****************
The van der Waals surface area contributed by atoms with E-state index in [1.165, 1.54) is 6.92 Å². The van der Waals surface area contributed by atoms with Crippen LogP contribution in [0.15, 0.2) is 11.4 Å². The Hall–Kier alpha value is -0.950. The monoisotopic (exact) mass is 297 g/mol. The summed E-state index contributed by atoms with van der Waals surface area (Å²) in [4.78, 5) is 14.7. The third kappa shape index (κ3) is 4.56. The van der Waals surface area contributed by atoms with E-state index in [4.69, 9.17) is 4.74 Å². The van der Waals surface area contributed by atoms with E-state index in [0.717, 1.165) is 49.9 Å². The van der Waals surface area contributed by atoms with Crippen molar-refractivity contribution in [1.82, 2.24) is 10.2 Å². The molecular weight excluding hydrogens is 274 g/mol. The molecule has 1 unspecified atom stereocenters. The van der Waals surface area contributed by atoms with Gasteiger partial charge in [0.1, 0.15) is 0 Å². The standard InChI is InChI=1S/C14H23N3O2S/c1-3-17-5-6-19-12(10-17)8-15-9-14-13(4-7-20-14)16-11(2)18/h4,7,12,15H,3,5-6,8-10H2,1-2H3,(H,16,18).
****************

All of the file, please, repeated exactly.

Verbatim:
The van der Waals surface area contributed by atoms with E-state index in [1.165, 1.54) is 6.92 Å². The van der Waals surface area contributed by atoms with Crippen LogP contribution in [0.15, 0.2) is 11.4 Å². The Hall–Kier alpha value is -0.950. The monoisotopic (exact) mass is 297 g/mol. The summed E-state index contributed by atoms with van der Waals surface area (Å²) in [4.78, 5) is 14.7. The third kappa shape index (κ3) is 4.56. The van der Waals surface area contributed by atoms with E-state index in [4.69, 9.17) is 4.74 Å². The van der Waals surface area contributed by atoms with E-state index in [0.717, 1.165) is 49.9 Å². The van der Waals surface area contributed by atoms with Crippen molar-refractivity contribution in [1.82, 2.24) is 10.2 Å². The molecular weight excluding hydrogens is 274 g/mol. The molecule has 1 unspecified atom stereocenters. The van der Waals surface area contributed by atoms with Gasteiger partial charge in [0.1, 0.15) is 0 Å². The standard InChI is InChI=1S/C14H23N3O2S/c1-3-17-5-6-19-12(10-17)8-15-9-14-13(4-7-20-14)16-11(2)18/h4,7,12,15H,3,5-6,8-10H2,1-2H3,(H,16,18).